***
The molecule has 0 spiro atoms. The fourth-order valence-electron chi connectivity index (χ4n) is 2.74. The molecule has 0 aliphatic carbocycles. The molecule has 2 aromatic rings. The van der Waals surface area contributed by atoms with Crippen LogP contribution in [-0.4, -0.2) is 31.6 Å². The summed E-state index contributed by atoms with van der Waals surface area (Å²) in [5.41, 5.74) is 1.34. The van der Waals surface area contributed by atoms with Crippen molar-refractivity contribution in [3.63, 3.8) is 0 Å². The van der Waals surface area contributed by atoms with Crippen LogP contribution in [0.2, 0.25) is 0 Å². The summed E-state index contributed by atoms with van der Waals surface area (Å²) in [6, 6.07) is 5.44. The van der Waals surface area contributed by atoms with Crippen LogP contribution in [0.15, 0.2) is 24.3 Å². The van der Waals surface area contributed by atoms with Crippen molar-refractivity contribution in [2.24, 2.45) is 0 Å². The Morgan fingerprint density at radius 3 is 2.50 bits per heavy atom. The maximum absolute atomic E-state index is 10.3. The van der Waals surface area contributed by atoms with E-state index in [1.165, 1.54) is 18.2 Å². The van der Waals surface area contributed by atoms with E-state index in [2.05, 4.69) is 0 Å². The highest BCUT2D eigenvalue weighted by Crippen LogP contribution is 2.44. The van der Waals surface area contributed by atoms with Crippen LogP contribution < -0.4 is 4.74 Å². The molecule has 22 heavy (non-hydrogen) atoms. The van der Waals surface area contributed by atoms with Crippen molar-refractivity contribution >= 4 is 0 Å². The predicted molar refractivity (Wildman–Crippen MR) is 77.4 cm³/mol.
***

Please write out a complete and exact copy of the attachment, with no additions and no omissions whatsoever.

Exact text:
The molecule has 0 spiro atoms. The fourth-order valence-electron chi connectivity index (χ4n) is 2.74. The molecule has 0 aliphatic carbocycles. The molecule has 2 aromatic rings. The van der Waals surface area contributed by atoms with Crippen LogP contribution in [-0.4, -0.2) is 31.6 Å². The summed E-state index contributed by atoms with van der Waals surface area (Å²) in [5.41, 5.74) is 1.34. The van der Waals surface area contributed by atoms with Crippen molar-refractivity contribution in [3.63, 3.8) is 0 Å². The van der Waals surface area contributed by atoms with Crippen LogP contribution in [0.2, 0.25) is 0 Å². The summed E-state index contributed by atoms with van der Waals surface area (Å²) in [6, 6.07) is 5.44. The van der Waals surface area contributed by atoms with Crippen LogP contribution in [0.15, 0.2) is 24.3 Å². The van der Waals surface area contributed by atoms with Crippen molar-refractivity contribution in [2.24, 2.45) is 0 Å². The Morgan fingerprint density at radius 3 is 2.50 bits per heavy atom. The maximum absolute atomic E-state index is 10.3. The van der Waals surface area contributed by atoms with E-state index in [1.165, 1.54) is 18.2 Å². The van der Waals surface area contributed by atoms with E-state index in [2.05, 4.69) is 0 Å². The highest BCUT2D eigenvalue weighted by Crippen LogP contribution is 2.44. The van der Waals surface area contributed by atoms with Crippen LogP contribution < -0.4 is 4.74 Å². The molecule has 22 heavy (non-hydrogen) atoms. The van der Waals surface area contributed by atoms with Crippen molar-refractivity contribution >= 4 is 0 Å². The predicted molar refractivity (Wildman–Crippen MR) is 77.4 cm³/mol.